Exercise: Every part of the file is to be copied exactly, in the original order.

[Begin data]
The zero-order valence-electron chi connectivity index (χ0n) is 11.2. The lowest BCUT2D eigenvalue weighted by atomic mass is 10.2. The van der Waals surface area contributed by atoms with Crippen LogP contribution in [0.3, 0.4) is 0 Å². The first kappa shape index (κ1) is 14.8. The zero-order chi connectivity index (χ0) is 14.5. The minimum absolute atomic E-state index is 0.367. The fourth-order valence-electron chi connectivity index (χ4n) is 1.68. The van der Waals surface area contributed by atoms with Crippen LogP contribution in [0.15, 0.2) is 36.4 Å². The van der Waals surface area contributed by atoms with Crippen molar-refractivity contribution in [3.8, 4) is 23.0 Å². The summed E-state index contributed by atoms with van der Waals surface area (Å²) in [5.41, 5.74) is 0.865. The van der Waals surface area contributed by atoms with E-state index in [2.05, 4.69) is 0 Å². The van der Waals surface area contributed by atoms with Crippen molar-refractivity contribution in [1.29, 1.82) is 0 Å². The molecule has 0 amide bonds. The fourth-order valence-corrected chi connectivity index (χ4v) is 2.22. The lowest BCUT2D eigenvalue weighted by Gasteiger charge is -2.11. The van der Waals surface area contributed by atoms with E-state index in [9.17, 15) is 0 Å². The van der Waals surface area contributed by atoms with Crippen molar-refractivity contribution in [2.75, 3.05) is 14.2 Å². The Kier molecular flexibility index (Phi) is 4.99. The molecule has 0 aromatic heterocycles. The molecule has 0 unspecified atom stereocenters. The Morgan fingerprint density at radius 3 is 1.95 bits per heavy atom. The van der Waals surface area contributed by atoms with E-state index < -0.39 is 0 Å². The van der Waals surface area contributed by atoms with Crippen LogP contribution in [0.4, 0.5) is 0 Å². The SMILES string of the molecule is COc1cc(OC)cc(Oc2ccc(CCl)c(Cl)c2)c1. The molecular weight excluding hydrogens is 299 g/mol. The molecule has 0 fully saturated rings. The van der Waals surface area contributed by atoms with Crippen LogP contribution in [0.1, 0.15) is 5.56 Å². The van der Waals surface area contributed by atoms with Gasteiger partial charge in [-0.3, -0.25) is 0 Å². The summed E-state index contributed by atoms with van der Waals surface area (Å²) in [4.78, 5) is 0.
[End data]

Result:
The zero-order valence-electron chi connectivity index (χ0n) is 11.2. The lowest BCUT2D eigenvalue weighted by atomic mass is 10.2. The van der Waals surface area contributed by atoms with Crippen LogP contribution in [0.3, 0.4) is 0 Å². The first kappa shape index (κ1) is 14.8. The zero-order chi connectivity index (χ0) is 14.5. The minimum absolute atomic E-state index is 0.367. The fourth-order valence-electron chi connectivity index (χ4n) is 1.68. The van der Waals surface area contributed by atoms with Crippen LogP contribution in [0.15, 0.2) is 36.4 Å². The van der Waals surface area contributed by atoms with Crippen molar-refractivity contribution in [3.8, 4) is 23.0 Å². The summed E-state index contributed by atoms with van der Waals surface area (Å²) in [5.41, 5.74) is 0.865. The van der Waals surface area contributed by atoms with E-state index in [2.05, 4.69) is 0 Å². The van der Waals surface area contributed by atoms with Crippen molar-refractivity contribution in [1.29, 1.82) is 0 Å². The molecule has 0 amide bonds. The fourth-order valence-corrected chi connectivity index (χ4v) is 2.22. The lowest BCUT2D eigenvalue weighted by Gasteiger charge is -2.11. The van der Waals surface area contributed by atoms with E-state index in [9.17, 15) is 0 Å². The van der Waals surface area contributed by atoms with Crippen molar-refractivity contribution in [2.75, 3.05) is 14.2 Å². The Kier molecular flexibility index (Phi) is 4.99. The molecule has 0 aromatic heterocycles. The molecule has 0 unspecified atom stereocenters. The Morgan fingerprint density at radius 3 is 1.95 bits per heavy atom. The van der Waals surface area contributed by atoms with E-state index < -0.39 is 0 Å². The van der Waals surface area contributed by atoms with Crippen LogP contribution in [0.4, 0.5) is 0 Å². The SMILES string of the molecule is COc1cc(OC)cc(Oc2ccc(CCl)c(Cl)c2)c1. The molecular weight excluding hydrogens is 299 g/mol. The molecule has 0 fully saturated rings. The van der Waals surface area contributed by atoms with Crippen LogP contribution in [0.1, 0.15) is 5.56 Å². The van der Waals surface area contributed by atoms with Gasteiger partial charge in [-0.3, -0.25) is 0 Å². The summed E-state index contributed by atoms with van der Waals surface area (Å²) in [4.78, 5) is 0.